There are a lot of posts going round the Internet and Social Media claiming “this is paranormal” or “that is paranormal”. We all love a good ghost story or maybe something that just cannot be explained (hence the name of our site), however, most of the time you will find that with a little bit of research most of these “paranormal” things are in fact just…..well, err, normal and we have a list of “Paranormal” items to show you that do the rounds over Social Media that aren’t paranormal, just normal.
Orbs in photo’s
This is the most common photo I see where people claim there is some kind of paranormal activity going on when a little Google Search for “orbs in photo’s” brings over five million search results. The top one as of writing this post is for a page on Wikipedia on the subject of “Backscatter”. The following is taken directly from Wikipedia:
In photography, backscatter (also called near-camera reflection) is an optical phenomenon resulting in typically circular artifacts on an image, due to the camera’s flash being reflected from unfocused motes of dust, water droplets, or other particles in the air or water. It is especially common with modern compact and ultra-compact digital cameras.
Caused by the backscatter of light by unfocused particles, these artifacts are also sometimes called orbs, referring to a common paranormal claim. Some appear with trails, suggesting motion.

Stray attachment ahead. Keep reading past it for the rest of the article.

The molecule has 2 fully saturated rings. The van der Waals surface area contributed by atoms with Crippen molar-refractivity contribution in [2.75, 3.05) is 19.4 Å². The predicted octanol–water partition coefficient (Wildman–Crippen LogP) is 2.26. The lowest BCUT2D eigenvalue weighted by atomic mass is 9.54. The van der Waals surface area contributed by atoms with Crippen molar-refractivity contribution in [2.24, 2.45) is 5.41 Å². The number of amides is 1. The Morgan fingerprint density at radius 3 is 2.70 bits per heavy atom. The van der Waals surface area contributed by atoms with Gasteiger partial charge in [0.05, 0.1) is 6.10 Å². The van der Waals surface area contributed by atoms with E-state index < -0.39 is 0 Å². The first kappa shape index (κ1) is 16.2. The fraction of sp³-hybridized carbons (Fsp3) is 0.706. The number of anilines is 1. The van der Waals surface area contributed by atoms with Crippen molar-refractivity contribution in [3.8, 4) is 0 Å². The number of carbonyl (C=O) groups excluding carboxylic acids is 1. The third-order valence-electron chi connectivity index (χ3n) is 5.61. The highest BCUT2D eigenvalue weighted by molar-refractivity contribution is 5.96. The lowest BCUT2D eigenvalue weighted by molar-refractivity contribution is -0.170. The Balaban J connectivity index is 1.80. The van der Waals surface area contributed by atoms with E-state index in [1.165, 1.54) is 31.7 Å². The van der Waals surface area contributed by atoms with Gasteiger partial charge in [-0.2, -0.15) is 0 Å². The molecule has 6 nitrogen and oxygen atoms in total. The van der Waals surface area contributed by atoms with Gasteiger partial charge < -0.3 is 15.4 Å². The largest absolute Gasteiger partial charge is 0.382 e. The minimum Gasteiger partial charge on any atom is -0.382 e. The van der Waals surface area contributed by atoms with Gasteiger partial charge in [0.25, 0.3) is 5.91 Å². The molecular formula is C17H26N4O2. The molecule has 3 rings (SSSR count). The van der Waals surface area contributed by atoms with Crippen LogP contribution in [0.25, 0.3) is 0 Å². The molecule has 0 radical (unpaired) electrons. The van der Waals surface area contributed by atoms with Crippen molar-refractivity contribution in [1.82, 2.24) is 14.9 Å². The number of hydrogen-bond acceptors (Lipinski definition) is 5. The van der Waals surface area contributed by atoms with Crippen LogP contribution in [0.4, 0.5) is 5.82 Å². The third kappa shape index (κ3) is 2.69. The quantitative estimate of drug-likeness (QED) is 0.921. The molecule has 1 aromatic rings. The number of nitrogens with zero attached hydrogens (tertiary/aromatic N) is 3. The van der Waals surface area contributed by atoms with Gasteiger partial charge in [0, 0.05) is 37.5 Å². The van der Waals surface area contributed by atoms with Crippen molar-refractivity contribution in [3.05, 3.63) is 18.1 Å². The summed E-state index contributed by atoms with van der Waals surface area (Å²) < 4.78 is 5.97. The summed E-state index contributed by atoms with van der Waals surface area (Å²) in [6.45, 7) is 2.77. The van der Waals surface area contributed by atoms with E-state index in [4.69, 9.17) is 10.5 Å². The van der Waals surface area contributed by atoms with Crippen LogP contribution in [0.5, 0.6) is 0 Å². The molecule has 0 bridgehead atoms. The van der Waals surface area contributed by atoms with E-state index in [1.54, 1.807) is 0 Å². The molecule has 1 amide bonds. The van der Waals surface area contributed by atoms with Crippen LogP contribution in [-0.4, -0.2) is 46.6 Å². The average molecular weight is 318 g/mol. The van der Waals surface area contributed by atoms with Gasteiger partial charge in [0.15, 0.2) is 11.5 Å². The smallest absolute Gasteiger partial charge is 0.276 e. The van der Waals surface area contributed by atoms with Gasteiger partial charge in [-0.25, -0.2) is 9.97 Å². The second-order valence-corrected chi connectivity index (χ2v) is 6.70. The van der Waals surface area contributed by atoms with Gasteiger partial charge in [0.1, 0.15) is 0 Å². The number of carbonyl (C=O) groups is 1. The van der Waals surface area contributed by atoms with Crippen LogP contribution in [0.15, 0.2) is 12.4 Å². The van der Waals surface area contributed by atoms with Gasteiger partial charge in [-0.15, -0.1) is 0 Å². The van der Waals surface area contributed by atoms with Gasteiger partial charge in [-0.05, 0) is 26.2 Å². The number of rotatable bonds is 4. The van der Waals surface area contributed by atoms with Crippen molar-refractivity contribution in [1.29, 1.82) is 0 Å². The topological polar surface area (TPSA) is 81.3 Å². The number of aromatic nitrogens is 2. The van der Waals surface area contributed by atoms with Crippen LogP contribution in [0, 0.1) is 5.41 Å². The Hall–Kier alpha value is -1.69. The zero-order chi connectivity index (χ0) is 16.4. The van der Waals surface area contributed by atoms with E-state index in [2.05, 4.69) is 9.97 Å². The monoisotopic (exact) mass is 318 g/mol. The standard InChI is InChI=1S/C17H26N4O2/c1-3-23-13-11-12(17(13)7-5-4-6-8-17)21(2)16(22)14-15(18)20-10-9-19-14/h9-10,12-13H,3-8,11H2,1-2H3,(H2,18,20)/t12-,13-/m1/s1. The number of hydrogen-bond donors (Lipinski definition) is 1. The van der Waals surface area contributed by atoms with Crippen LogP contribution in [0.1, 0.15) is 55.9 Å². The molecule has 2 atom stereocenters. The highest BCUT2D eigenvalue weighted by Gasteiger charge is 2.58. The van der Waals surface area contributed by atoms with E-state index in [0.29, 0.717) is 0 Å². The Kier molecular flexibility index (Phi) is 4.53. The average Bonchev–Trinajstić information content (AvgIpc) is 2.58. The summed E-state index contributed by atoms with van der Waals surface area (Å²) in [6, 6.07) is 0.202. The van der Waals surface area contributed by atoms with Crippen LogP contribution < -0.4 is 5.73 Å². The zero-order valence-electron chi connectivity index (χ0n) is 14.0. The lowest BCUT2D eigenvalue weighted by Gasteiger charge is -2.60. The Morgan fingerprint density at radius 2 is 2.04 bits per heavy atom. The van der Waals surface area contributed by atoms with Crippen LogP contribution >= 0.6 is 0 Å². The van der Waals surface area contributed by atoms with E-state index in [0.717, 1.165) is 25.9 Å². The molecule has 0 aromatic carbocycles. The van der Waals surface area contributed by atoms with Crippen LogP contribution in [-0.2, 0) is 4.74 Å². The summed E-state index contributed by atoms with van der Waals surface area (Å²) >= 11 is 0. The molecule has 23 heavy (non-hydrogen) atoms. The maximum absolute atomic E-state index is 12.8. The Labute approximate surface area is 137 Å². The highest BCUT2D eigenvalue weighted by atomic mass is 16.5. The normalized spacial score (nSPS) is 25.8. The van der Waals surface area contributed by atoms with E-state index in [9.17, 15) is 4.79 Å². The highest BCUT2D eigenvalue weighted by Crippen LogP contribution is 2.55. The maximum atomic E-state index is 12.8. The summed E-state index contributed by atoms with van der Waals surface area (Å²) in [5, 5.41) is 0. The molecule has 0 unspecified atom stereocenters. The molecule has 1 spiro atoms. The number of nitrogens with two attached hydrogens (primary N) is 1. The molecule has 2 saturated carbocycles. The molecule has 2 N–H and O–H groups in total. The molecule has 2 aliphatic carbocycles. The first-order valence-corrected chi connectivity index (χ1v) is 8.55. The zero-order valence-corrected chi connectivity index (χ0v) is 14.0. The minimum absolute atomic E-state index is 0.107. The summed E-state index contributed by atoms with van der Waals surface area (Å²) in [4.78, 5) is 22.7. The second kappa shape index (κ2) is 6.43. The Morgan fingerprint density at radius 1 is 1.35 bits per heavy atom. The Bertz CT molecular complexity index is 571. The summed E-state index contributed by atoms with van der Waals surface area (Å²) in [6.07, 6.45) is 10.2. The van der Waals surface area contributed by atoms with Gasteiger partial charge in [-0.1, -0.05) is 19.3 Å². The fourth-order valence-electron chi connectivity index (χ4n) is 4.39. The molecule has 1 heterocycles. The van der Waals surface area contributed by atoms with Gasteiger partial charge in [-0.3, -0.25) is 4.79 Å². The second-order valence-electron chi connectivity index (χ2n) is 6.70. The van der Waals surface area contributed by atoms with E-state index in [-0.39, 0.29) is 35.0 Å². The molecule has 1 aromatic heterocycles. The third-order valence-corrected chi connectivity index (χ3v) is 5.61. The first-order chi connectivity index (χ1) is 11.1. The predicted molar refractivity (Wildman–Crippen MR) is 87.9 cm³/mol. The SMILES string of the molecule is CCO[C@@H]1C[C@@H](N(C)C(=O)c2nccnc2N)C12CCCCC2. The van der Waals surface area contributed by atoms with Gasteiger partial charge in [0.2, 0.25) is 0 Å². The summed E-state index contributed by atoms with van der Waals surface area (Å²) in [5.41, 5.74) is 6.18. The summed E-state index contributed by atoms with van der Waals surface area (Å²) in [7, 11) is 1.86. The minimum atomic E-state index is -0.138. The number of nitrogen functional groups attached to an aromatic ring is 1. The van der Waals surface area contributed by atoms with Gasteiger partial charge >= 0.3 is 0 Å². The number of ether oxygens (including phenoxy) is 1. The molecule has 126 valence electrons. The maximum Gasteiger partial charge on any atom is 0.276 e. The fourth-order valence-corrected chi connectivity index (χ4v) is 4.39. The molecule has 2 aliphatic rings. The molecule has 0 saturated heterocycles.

I’m not saying all photo’s with orbs in them are due to water droplets or dust etc, however, I would guesstimate that at least 95% of them are because of this.
Vampires, Zombies and Caged Graves
This one makes for a really intriguing tale but that is all there is to it, there is no truth to the covering of graves with a cage when a fear of zombies and vampires was prevalent. If you are still dubious about this then here are some facts:
The Victorian Era was from 20 June 1837 – 22 January 1901.
One of the first books to expose Western culture to the concept of the voodoo zombie was The Magic Island (released in 1929 – 28 years after the Victorian era ended) by W. B. Seabrook.
Vampires properly originating in folklore were widely reported from Eastern Europe in the late 17th and 18th centuries. These tales formed the basis of the vampire legend that later entered Germany and England, where they were subsequently embellished and popularized. These dates could validate that the grave cage’s were there as a “just in case”, however, there is one issue with that…..
….. these are called Mortsafe‘s and again, our friend Wikipedia comes to the rescue:
Mortsafes were contraptions designed to protect graves from disturbance. Resurrectionists had supplied the schools of anatomy in Scotland since the early 18th century. This was due to the necessity for medical students to learn anatomy by attending dissections of human subjects, which was frustrated by the very limited allowance of dead bodies – for example the corpses of executed criminals – granted by the government, which controlled the supply.
Mortsafes’ were there to stop people from stealing the corpse NOT to stop vampires and zombies from escaping the grave.
112 Ocean Avenue, Amityville